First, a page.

Rather than predictably opt for the Dwarfs, I just as predictably opted for the Romans for my first game - although that choice was definitely influenced by my current interest in that era of history, and a six-day hiking trip along the Hadrian's Wall path planned for August. So yes, I'm trying a 'fantasy' version of DBA - and immediately chose an army with absolutely no magic! 

Andy decided to go with the skeletal army and our armies were soon deployed, the Roman's defending their Stronghold. From there on in it's a reasonably simple 'element' based mechanic. For us gaming DBA Philistines, basic armies are 24 points with usually 9-12 elements of equal frontage representing different 'types' of troops (Blades, Spears, Shooters, Riders etc). Turns alternate, with players rolling a D6 to generate their PIPs (Player Initiative Points) to move elements, cast spells and other actions, then shooting and close combat are resolved comparing D6 results with a mostly familiar array of modifiers. For an expanded rules explanation, head over to the HotT Wiki page.

I won't go into a battle report here, as this was an introductory session. Besides, I've got more worrying revelations! We pretty much only ran through the main mechanics of the game, with no magic loosed on the battlefield this time. In fact the game more resembled a standard DBA game except with some added fantasy armies! 

We played three games, with me sticking with the Romans throughout whilst defending against the Skeletals, the medieval army - with iconic pike men - and finally, and rather guiltily...against the Dwarfs. And to rub it in, Andy gave way to a visitor to the club that evening, the sorcerer Jimboba of Warchest. No doubt there to witness first-hand the effects of his 15mm avidity spell on me. I'm sure I heard a faint Mhahahaha! as he lined up the shorties.

What I can say is that it was refreshing for me to play a larger-scale, (as in lots of units), element based game rather than my regular skirmish games. The last time I played anything similar were some forays into Dragon Rampant and Age of Sigmar. In fact, it's been a long time since I deployed massed units of miniatures on the table, probably back when I was playing Warhammer Fantasy regularly. And even further back with 15mm Flames of War.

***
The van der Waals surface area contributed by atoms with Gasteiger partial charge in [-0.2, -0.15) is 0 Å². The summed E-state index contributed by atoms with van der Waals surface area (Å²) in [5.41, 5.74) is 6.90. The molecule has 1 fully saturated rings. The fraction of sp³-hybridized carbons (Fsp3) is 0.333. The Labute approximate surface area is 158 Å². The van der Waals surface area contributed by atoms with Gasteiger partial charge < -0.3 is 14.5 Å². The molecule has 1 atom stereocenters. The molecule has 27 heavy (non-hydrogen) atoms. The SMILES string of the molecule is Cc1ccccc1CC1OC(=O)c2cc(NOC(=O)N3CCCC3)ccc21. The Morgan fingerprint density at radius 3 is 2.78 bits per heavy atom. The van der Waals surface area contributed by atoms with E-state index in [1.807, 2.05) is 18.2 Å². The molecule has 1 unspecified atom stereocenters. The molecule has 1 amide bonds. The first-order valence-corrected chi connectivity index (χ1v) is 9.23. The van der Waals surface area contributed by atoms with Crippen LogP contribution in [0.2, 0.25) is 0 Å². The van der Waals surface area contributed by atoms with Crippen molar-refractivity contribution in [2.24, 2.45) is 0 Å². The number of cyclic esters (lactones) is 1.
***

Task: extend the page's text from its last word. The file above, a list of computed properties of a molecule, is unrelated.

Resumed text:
Not only that, I either had some sort of epiphany or Jimboba's spell was extraordinarily powerful. Either way, I have an have an announcement that may shock. I'm still reeling from the implications;  I thought the 15mm armies really did look great on the table and... possibly (this is hard)... more in scale to the eye for a larger pitched battles than 28mm! There, I said it. Jimboba, your work is done!

I somehow won the first game against the skeletal warriors. Pure luck I think. I drew the second as the two generals (or heroes) slew each other, and...I'm ashamed to say, I let the dark sorcerer Jimboba beat my Romans using my old friends the Dwarfs. It was painful. I'm not ready to talk about it.

I'm starting to feel paranoid now. I'm convinced Sam Pate of Wee Blokes is conspiring with the sorcerer Jimboba too, for snippets of random comments and a sustained campaign of subtle plugs for that scale are bubbling to mind as I look around the internet for 15mm army ideas. Now I think on it, was Jimboba's gift of some 15mm Dwarfs some weeks ago as guileless as it seemed?

It's almost like an out of body experience, as if I'm being manipulated somehow. I have a cold sweat and there is a wee voice pleading and struggling somewhere as I shakily type '15mm wargame miniatures' into my search engine, but it's easily stifled by this overbearing, almost hypnotic bewitching.  I've no idea where this is going. I hope my readers can advise. An intervention may be required...